Cycle Time (shot-to-shot)
Single Shot mode
Large/Best JPEG
0.41 second
1 second to clear

Time per shot, averaged over 20 shots, with no signs of slowing down.

Single Shot mode
RAW

0.43 second
5 seconds to clear

Time per shot, averaged over 20 shots, with no signs of slowing down.

Single Shot mode
RAW + L/B JPEG
0.41 second
7 seconds to clear
Time per shot, averaged over 11 shots (buffer depth).

Early shutter
penalty?

YES

Some cameras refuse to snap another shot if you release and press the shutter too quickly in Single Shot mode, making "No" the preferred answer.

Continuous Hi mode
Large/Best JPEG
0.18 second
(5.52 fps);
45 frames total;
3 seconds to clear*
Time per shot, averaged over the buffer length of 45 shots.

Continuous Hi mode
RAW

0.18 second
(5.65 fps);
8 frames total;
5 seconds to clear*

Time per shot, averaged over the buffer length of 8 frames, then slows to an average of 0.53 second (1.87 fps) for subsequent shots.

Continuous Hi mode
RAW + L/B JPEG

0.18 second
(5.66 fps);
7 frames total;
8 seconds to clear*

Time per shot, averaged over the buffer length of 7 frames, then slows to an average of 0.74 second (1.35 fps) for subsequent shots.

Flash recycling

2.6 seconds

Flash at maximum output.

* Note: Buffer clearing times measured with a SanDisk Extreme Pro 95MB/s UHS-I card. Slower cards will produce correspondingly slower clearing times. Slow cards may also limit length of bursts in continuous mode. ISO sensitivity and noise reduction settings can also affect cycle times and burst mode performance.

Shot-to-shot cycle times were pretty good at just over 0.4 second no matter the file type in Single Shot mode.

Continuous Hi mode was good for a consumer SLR, at about 5.5 frames per second for Large/Best JPEGs, and oddly slightly faster when DNG  files were captured, at about 5.7 frames per second. These results are a little short of Pentax's 6 fps specification, though. There is also a Continuous Lo mode available, rated at 3 fps.

The Pentax K-30's buffer depths were quite good for best quality JPEGs. We captured 45 frames before the camera slowed down. (You'll likely do even better, as the target image we use for our tests is designed to be difficult to compress.) Buffer depth with RAW files is a bit shallow, though, at only 8 frames for RAW, and 7 for RAW+JPEG. Buffer clearing was quite quick with a fast card.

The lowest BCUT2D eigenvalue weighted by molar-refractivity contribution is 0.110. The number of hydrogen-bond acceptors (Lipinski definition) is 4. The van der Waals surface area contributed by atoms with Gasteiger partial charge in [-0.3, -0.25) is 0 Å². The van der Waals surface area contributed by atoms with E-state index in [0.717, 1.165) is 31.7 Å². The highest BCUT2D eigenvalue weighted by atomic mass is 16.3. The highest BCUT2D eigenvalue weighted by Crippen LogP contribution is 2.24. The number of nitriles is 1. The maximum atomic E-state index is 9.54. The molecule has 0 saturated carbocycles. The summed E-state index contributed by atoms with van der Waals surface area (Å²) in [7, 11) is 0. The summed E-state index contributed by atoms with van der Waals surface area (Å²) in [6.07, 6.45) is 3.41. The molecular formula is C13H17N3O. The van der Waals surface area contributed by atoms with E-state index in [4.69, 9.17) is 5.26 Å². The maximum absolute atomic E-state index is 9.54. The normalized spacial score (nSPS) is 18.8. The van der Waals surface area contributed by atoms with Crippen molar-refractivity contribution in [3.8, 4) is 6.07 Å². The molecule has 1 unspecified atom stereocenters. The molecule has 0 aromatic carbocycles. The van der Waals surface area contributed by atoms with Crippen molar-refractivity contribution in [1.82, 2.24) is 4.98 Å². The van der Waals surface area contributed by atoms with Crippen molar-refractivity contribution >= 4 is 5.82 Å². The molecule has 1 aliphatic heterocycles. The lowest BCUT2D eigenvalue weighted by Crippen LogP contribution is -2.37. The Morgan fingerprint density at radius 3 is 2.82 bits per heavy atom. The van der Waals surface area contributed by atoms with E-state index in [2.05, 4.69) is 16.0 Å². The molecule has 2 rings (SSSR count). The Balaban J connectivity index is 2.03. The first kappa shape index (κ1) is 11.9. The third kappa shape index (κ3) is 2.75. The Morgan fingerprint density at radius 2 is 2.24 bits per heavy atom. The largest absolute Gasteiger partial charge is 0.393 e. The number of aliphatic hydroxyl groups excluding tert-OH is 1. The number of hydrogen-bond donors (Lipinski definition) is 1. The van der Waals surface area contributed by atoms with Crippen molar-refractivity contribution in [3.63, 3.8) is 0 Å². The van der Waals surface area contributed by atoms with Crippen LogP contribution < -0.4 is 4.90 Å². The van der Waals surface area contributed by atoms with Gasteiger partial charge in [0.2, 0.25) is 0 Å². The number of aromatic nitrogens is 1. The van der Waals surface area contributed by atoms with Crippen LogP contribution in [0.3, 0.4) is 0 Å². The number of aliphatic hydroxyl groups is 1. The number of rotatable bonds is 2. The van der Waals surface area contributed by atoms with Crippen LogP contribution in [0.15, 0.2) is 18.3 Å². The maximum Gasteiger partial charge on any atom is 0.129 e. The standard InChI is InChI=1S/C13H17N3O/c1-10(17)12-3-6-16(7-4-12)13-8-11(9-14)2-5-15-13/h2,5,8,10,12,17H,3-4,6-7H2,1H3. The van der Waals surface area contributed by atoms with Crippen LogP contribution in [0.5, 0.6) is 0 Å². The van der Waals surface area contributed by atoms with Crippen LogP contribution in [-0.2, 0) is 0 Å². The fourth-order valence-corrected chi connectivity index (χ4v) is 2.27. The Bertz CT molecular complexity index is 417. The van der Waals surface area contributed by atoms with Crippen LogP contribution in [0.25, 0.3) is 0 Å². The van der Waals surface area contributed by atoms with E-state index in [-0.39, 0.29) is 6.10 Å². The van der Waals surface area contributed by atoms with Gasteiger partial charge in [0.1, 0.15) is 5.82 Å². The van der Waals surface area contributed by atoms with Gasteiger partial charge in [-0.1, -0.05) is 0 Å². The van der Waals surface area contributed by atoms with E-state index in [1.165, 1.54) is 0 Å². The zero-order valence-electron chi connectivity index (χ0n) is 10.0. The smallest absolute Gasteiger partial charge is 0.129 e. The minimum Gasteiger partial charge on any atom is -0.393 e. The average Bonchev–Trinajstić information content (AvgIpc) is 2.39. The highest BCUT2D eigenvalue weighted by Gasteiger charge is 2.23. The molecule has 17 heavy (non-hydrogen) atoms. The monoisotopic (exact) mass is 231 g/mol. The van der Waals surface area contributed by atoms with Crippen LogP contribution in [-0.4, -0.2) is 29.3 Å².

The Pentax K-30's flash took 2.6 seconds to recharge after a full-power shot, which is pretty fast.

 

Download speed

Windows Computer, USB 2.0

5,932 KBytes/sec

Typical Values:
Less than 600=USB 1.1;
600-769=USB 2.0 Low;
Above 770=USB 2.0 High

Connected to a computer or printer with USB 2.0, downloads speeds are good, though we've seen much faster.

Bottom line, the Pentax K-30's performance is generally pretty good. Startup is a bit sluggish and so is switching from Record to Play, but autofocus is swift, burst speed good, and buffer clearing fast. Buffer depths with RAW files are however on the shallow side.

Battery

Battery Life
Below average battery life for an SLR using a rechargeable lithium-ion battery.

Operating Mode Number of Shots
Optical Viewfinder,
(CIPA standard)
410
Live View LCD,
(CIPA standard)
Unknown

The Pentax K-30 uses a custom rechargeable lithium-ion battery for power, and ships with a charger. The camera can also use four AA batteries with the optional D-BH109 battery holder.

Battery life with the included lithium-ion battery is well below average for an SLR using an optical viewfinder, and if you plan to use Live View or shoot movies much, you'll definitely want to have a spare battery or two to bring along. Battery life with disposable lithium AAs is quite good though, at a CIPA-rated 1,000 shots.

The table above shows the number of shots the camera is capable of (on either a fresh set of disposable batteries or a fully-charged rechargeable battery as appropriate), based on CIPA battery-life and/or manufacturer standard test conditions.

(Interested readers can find an English translation of the CIPA DC-002 standards document here. (180K PDF document))

 

Pentax K-30

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Note: For details, test results, and analysis of the many tests done with this camera, please click on the tabs at the beginning of the review or below.